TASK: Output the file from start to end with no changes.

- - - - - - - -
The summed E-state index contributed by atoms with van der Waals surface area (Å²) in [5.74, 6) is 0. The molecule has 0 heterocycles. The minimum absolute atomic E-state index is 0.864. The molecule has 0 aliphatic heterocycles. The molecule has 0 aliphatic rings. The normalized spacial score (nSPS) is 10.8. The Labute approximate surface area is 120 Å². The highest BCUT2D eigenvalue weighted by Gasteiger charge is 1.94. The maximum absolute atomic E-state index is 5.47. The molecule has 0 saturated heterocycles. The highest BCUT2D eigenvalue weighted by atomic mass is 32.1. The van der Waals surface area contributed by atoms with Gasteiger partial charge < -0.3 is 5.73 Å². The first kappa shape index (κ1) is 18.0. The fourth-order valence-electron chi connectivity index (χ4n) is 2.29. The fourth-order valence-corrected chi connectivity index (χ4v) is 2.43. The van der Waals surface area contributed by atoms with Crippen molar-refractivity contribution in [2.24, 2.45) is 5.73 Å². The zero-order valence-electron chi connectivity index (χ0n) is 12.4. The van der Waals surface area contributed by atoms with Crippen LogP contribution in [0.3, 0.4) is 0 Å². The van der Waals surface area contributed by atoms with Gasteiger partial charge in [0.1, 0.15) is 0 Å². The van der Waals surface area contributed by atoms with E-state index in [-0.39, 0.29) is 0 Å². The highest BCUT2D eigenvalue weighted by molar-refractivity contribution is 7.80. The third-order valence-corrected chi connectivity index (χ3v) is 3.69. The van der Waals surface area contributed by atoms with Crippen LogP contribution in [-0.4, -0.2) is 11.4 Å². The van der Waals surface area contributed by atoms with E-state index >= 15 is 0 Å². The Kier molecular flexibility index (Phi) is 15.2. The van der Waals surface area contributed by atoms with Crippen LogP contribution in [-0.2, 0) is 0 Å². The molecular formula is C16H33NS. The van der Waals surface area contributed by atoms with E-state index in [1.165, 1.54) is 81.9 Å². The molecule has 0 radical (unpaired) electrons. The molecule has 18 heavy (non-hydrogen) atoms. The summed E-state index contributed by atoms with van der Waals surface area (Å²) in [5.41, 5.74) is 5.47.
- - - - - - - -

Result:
The summed E-state index contributed by atoms with van der Waals surface area (Å²) in [5.74, 6) is 0. The molecule has 0 heterocycles. The minimum absolute atomic E-state index is 0.864. The molecule has 0 aliphatic heterocycles. The molecule has 0 aliphatic rings. The normalized spacial score (nSPS) is 10.8. The Labute approximate surface area is 120 Å². The highest BCUT2D eigenvalue weighted by Gasteiger charge is 1.94. The maximum absolute atomic E-state index is 5.47. The molecule has 0 saturated heterocycles. The highest BCUT2D eigenvalue weighted by atomic mass is 32.1. The van der Waals surface area contributed by atoms with Gasteiger partial charge < -0.3 is 5.73 Å². The first kappa shape index (κ1) is 18.0. The fourth-order valence-electron chi connectivity index (χ4n) is 2.29. The fourth-order valence-corrected chi connectivity index (χ4v) is 2.43. The van der Waals surface area contributed by atoms with Crippen molar-refractivity contribution in [2.24, 2.45) is 5.73 Å². The zero-order valence-electron chi connectivity index (χ0n) is 12.4. The van der Waals surface area contributed by atoms with Crippen LogP contribution in [0.3, 0.4) is 0 Å². The van der Waals surface area contributed by atoms with Gasteiger partial charge in [0.1, 0.15) is 0 Å². The van der Waals surface area contributed by atoms with E-state index in [-0.39, 0.29) is 0 Å². The highest BCUT2D eigenvalue weighted by molar-refractivity contribution is 7.80. The third-order valence-corrected chi connectivity index (χ3v) is 3.69. The van der Waals surface area contributed by atoms with Crippen LogP contribution in [-0.4, -0.2) is 11.4 Å². The van der Waals surface area contributed by atoms with E-state index >= 15 is 0 Å². The Kier molecular flexibility index (Phi) is 15.2. The van der Waals surface area contributed by atoms with Crippen LogP contribution in [-0.2, 0) is 0 Å². The molecular formula is C16H33NS. The van der Waals surface area contributed by atoms with E-state index in [1.165, 1.54) is 81.9 Å². The molecule has 0 radical (unpaired) electrons. The molecule has 18 heavy (non-hydrogen) atoms. The summed E-state index contributed by atoms with van der Waals surface area (Å²) in [5.41, 5.74) is 5.47.